Marriage In the Disabled Community: More Complicated Than You May Think

Imagine you are disabled, and you meet the love of your life. You then decide with great joy that you would like to spend the rest of your lives together. You get engaged, announce the good news, and begin to plan a wedding…only to find out that you cannot do that. And not only can you not get legally married, but it would also be a risk to “act” married in any way (“holding out”) without risking the loss of your disability benefits. The choice is simple: marriage versus quality of life. Or, marriage versus life itself. That is the cruel reality of marriage in the disabled community.


There is a huge public knowledge gap on this issue, even within the disabled community. The issue is not that marriage is banned outright for disabled people, but rather that, for many, marriage can trigger loss of health insurance benefits and care. Medicare and Medicaid typically cover far more health and support services than private health plans can, so if an individual takes certain high costs medications or needs certain treatments, procedures, or assistance, they may never be able to survive on a spouse’s plan.


Any disabled person technically has the legal right to marry. But when significant and necessary benefits are lost by doing so, that doesn’t provide much of a choice for any but the most privileged. That’s why the rules on marriage in the disabled community are often referred to as “marriage penalties.” The “fine print” of disability rules as they apply to couples are complex and require their own article. But the detailed and restrictive rules surrounding income caps and assets limits not only amount to forced poverty, but also go into such minute detail that they feel almost intentionally cruel.


First, a few important acronyms:

SSA = Social Security Administration

SSDI = Social Security Disability Insurance pays benefits to you and certain members of your family if you are “insured,” meaning that you worked long enough and paid Social Security taxes.

SSI = Supplemental Security Income is a Federal income supplement program funded by general tax revenues (not Social Security taxes):

  • It is designed to help aged, blind, and disabled people, who have little or no income; and
  • It provides cash to meet basic needs for food, clothing, and shelter.

The inconsistency in marriage penalties also causes confusion for both abled and disabled people, since all of our situations are so different. Marriage penalties affect someone who receives SSDI on their parents’ work record versus someone who receives it on their own work record in different ways. The penalties can also affect someone on SSI very differently than someone on SSDI (SSDI on one’s own work record cannot be lost with marriage; SSI can).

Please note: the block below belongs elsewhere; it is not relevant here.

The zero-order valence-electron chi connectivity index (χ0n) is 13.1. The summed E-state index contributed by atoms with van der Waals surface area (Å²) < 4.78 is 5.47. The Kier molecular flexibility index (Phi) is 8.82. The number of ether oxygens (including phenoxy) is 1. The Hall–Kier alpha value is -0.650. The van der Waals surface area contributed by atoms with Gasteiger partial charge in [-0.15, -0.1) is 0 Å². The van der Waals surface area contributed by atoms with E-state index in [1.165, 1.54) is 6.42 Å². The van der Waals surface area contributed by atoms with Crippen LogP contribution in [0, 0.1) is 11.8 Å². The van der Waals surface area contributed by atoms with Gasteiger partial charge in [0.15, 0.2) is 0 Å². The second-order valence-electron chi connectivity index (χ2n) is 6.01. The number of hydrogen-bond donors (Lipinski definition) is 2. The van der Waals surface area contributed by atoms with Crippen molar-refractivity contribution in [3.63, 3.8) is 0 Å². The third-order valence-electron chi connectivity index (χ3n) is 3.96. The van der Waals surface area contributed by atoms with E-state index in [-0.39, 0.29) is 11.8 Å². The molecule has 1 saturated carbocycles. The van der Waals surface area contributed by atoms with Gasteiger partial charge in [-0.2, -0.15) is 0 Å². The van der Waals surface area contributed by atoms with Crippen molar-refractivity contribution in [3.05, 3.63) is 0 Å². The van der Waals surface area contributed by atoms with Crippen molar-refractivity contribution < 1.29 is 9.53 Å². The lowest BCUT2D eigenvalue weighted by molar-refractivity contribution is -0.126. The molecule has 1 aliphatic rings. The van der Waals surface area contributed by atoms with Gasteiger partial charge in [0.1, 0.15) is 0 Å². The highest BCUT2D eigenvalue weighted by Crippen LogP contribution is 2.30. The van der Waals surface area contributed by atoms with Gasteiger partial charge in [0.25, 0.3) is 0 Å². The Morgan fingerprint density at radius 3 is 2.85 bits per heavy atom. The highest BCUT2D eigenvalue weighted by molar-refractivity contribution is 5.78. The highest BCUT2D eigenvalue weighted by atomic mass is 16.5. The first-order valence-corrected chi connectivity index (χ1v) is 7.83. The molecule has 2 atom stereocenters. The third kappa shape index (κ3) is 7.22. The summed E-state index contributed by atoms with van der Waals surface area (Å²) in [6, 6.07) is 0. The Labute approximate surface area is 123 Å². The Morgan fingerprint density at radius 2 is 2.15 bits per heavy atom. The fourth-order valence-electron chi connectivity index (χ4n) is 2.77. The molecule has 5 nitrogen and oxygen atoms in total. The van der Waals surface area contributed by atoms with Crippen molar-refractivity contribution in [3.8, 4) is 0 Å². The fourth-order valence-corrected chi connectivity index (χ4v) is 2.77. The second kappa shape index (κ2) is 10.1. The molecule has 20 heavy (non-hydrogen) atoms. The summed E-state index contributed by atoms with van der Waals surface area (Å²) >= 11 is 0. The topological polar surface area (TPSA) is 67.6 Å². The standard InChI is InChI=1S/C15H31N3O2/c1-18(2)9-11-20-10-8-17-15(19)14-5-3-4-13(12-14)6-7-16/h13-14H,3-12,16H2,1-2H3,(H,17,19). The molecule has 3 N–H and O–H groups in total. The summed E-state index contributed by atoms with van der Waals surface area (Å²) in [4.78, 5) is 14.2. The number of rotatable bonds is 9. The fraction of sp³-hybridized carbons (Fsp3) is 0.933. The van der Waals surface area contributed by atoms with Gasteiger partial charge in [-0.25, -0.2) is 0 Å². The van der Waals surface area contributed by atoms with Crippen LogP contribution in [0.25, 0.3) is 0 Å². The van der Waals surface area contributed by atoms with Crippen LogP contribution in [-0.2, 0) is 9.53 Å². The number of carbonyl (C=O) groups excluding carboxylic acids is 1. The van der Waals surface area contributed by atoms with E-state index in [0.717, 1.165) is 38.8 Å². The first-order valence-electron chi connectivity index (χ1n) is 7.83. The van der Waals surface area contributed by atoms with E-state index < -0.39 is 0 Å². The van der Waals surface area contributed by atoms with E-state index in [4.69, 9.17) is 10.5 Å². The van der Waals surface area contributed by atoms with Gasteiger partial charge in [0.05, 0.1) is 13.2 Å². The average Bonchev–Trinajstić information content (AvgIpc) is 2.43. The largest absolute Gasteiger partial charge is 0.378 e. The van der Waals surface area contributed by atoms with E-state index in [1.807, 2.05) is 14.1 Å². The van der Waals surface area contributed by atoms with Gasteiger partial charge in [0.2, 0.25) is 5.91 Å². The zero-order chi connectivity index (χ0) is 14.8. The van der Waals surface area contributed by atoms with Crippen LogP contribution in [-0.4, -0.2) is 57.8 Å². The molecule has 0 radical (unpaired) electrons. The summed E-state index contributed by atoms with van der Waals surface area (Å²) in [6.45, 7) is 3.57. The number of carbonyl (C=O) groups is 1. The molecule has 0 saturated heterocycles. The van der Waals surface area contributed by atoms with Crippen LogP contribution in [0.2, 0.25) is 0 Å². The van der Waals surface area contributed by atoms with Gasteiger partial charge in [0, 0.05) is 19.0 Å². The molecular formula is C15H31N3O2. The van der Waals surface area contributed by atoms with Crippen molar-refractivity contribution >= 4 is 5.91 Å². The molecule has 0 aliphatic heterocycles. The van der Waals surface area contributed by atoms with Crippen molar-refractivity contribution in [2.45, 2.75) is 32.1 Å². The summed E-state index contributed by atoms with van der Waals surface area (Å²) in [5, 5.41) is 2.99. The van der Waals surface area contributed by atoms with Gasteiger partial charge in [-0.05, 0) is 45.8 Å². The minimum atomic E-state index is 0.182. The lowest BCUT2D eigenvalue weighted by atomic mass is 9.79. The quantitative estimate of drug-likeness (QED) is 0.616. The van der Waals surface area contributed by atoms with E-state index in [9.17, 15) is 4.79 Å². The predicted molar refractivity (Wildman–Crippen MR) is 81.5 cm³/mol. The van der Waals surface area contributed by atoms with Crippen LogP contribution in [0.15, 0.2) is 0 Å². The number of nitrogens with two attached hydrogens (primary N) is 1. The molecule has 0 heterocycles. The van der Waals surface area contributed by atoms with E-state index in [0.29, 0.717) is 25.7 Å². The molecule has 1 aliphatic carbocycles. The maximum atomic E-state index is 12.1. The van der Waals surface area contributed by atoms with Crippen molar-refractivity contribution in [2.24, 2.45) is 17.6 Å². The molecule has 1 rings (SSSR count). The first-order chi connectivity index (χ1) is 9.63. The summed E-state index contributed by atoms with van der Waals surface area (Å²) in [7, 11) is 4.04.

The range of effects also varies. In some cases, marriage can result in a lower monthly check (if someone receives SSI monetary payments). In other cases, it can trigger loss of healthcare benefits/ insurance, which for many disabled people is far more damaging than loss of monthly income. Even disabled people who work, in many states, and have dual Medicare/ Medicaid health insurance plans, can lose that assistance by getting married. Medicaid also pays for attendant or home care for many disabled people that assists them in performing everyday tasks. Healthcare isn’t a “just in case” insurance policy for disabled people. It is a necessity to live.

The decision surrounding this is understandably gut-wrenching and unequal and feels inherently discriminatory. But is it?


This all goes back, essentially, to outdated policies created when the government advocated for forced sterilization as the “cure” for disabilities. During the eugenics movement in the first half on the twentieth century, tens of thousands of people with disabilities were forcibly sterilized or segregated (often in institutions). They were also prohibited from marrying by law in many states. And even though they are less overt, eugenic practices continue in principle today, and many of those old laws have never been officially repealed.


There are strict regulations on how much disabled people can earn and how much they can have available in assets. These limits have not been raised since 1984. Income limits and asset caps for SSI and SSDI are very strict. Assets (not counting a few select items and a house) are capped at $2,000 for an individual and $3,000 for a couple in which one or more parties receives SSI/ Medicaid. When a disabled person marries, the government “deems” a portion of the spouse’s income to be theirs, which commonly results in a loss of benefits, monetary or healthcare-related.